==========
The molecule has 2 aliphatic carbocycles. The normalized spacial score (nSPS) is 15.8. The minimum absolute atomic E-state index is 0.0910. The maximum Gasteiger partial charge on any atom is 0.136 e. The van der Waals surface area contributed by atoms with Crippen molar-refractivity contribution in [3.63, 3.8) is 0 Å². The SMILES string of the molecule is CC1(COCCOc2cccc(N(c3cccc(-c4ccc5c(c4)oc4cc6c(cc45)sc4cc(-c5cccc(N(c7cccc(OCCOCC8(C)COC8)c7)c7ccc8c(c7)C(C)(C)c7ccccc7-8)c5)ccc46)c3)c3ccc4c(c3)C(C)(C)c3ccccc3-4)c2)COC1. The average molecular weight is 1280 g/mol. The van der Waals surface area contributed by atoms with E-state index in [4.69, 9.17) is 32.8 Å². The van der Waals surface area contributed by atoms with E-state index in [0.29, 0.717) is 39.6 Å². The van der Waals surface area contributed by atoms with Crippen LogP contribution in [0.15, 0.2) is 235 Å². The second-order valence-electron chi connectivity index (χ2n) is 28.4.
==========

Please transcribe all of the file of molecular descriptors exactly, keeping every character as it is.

The molecule has 2 aliphatic carbocycles. The normalized spacial score (nSPS) is 15.8. The minimum absolute atomic E-state index is 0.0910. The maximum Gasteiger partial charge on any atom is 0.136 e. The van der Waals surface area contributed by atoms with Crippen molar-refractivity contribution in [3.63, 3.8) is 0 Å². The SMILES string of the molecule is CC1(COCCOc2cccc(N(c3cccc(-c4ccc5c(c4)oc4cc6c(cc45)sc4cc(-c5cccc(N(c7cccc(OCCOCC8(C)COC8)c7)c7ccc8c(c7)C(C)(C)c7ccccc7-8)c5)ccc46)c3)c3ccc4c(c3)C(C)(C)c3ccccc3-4)c2)COC1. The average molecular weight is 1280 g/mol. The van der Waals surface area contributed by atoms with E-state index in [4.69, 9.17) is 32.8 Å². The van der Waals surface area contributed by atoms with E-state index in [0.29, 0.717) is 39.6 Å². The van der Waals surface area contributed by atoms with Crippen LogP contribution in [0.15, 0.2) is 235 Å². The second-order valence-electron chi connectivity index (χ2n) is 28.4.